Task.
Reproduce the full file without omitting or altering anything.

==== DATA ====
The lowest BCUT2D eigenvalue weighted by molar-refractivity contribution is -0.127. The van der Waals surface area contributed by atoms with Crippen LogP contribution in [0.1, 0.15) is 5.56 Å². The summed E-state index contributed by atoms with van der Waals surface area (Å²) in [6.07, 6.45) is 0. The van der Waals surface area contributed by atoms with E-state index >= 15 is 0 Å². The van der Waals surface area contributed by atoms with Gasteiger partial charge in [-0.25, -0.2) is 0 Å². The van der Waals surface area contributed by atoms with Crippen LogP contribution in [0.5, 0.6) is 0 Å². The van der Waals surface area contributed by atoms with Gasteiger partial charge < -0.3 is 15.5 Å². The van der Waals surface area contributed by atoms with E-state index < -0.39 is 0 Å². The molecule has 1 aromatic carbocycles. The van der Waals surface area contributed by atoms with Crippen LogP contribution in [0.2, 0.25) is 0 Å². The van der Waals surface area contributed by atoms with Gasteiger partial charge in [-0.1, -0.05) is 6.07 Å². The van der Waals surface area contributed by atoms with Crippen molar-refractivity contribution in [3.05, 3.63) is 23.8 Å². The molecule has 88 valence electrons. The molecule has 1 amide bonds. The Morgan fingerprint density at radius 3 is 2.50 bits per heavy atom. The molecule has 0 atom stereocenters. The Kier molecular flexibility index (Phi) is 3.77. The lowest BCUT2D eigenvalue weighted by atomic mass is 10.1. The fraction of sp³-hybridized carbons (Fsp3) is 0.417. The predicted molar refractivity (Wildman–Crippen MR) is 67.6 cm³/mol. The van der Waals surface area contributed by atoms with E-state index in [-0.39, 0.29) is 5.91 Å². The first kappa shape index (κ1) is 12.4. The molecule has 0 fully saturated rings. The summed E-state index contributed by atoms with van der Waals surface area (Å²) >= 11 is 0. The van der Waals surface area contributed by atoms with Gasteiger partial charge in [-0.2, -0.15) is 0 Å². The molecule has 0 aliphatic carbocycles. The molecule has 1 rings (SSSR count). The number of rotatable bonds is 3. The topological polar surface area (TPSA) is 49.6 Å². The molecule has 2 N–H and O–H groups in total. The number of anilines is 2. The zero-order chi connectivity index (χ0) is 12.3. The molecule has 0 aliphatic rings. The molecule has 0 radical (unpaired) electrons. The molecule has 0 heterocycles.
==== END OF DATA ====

The lowest BCUT2D eigenvalue weighted by molar-refractivity contribution is -0.127. The van der Waals surface area contributed by atoms with Crippen LogP contribution in [0.1, 0.15) is 5.56 Å². The summed E-state index contributed by atoms with van der Waals surface area (Å²) in [6.07, 6.45) is 0. The van der Waals surface area contributed by atoms with E-state index >= 15 is 0 Å². The van der Waals surface area contributed by atoms with Gasteiger partial charge in [-0.25, -0.2) is 0 Å². The van der Waals surface area contributed by atoms with Crippen LogP contribution in [0.5, 0.6) is 0 Å². The van der Waals surface area contributed by atoms with Gasteiger partial charge < -0.3 is 15.5 Å². The van der Waals surface area contributed by atoms with E-state index < -0.39 is 0 Å². The molecule has 1 aromatic carbocycles. The van der Waals surface area contributed by atoms with Crippen LogP contribution in [0.2, 0.25) is 0 Å². The van der Waals surface area contributed by atoms with Gasteiger partial charge in [-0.1, -0.05) is 6.07 Å². The van der Waals surface area contributed by atoms with Crippen molar-refractivity contribution in [3.05, 3.63) is 23.8 Å². The molecule has 88 valence electrons. The molecule has 1 amide bonds. The Morgan fingerprint density at radius 3 is 2.50 bits per heavy atom. The molecule has 0 atom stereocenters. The Kier molecular flexibility index (Phi) is 3.77. The lowest BCUT2D eigenvalue weighted by atomic mass is 10.1. The fraction of sp³-hybridized carbons (Fsp3) is 0.417. The predicted molar refractivity (Wildman–Crippen MR) is 67.6 cm³/mol. The van der Waals surface area contributed by atoms with E-state index in [-0.39, 0.29) is 5.91 Å². The first kappa shape index (κ1) is 12.4. The molecule has 0 fully saturated rings. The summed E-state index contributed by atoms with van der Waals surface area (Å²) >= 11 is 0. The van der Waals surface area contributed by atoms with Gasteiger partial charge in [-0.2, -0.15) is 0 Å². The molecule has 0 aliphatic carbocycles. The molecule has 1 rings (SSSR count). The number of rotatable bonds is 3. The topological polar surface area (TPSA) is 49.6 Å². The molecule has 2 N–H and O–H groups in total. The number of anilines is 2. The zero-order chi connectivity index (χ0) is 12.3. The molecule has 0 aliphatic rings. The molecule has 0 radical (unpaired) electrons. The molecule has 0 heterocycles.